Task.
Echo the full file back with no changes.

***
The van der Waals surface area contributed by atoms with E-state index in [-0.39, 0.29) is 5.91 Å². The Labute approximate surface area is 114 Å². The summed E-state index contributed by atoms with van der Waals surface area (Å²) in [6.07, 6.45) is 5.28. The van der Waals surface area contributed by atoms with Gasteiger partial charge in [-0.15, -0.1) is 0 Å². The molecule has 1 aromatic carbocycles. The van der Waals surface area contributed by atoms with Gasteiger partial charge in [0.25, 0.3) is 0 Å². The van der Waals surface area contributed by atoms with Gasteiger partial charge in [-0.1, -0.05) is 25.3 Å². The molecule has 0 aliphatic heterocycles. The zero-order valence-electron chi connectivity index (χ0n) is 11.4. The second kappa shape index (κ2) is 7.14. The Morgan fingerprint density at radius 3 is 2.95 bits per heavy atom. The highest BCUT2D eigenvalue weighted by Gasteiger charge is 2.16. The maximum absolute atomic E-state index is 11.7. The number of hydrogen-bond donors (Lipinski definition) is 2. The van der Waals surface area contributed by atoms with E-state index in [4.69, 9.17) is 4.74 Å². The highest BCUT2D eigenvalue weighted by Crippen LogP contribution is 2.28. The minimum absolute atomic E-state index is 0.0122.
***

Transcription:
The van der Waals surface area contributed by atoms with E-state index in [-0.39, 0.29) is 5.91 Å². The Labute approximate surface area is 114 Å². The summed E-state index contributed by atoms with van der Waals surface area (Å²) in [6.07, 6.45) is 5.28. The van der Waals surface area contributed by atoms with Gasteiger partial charge in [-0.15, -0.1) is 0 Å². The molecule has 1 aromatic carbocycles. The van der Waals surface area contributed by atoms with Gasteiger partial charge in [0.25, 0.3) is 0 Å². The van der Waals surface area contributed by atoms with Gasteiger partial charge in [-0.1, -0.05) is 25.3 Å². The molecule has 0 aliphatic heterocycles. The zero-order valence-electron chi connectivity index (χ0n) is 11.4. The second kappa shape index (κ2) is 7.14. The Morgan fingerprint density at radius 3 is 2.95 bits per heavy atom. The highest BCUT2D eigenvalue weighted by Gasteiger charge is 2.16. The maximum absolute atomic E-state index is 11.7. The number of hydrogen-bond donors (Lipinski definition) is 2. The van der Waals surface area contributed by atoms with E-state index in [4.69, 9.17) is 4.74 Å². The highest BCUT2D eigenvalue weighted by Crippen LogP contribution is 2.28. The minimum absolute atomic E-state index is 0.0122.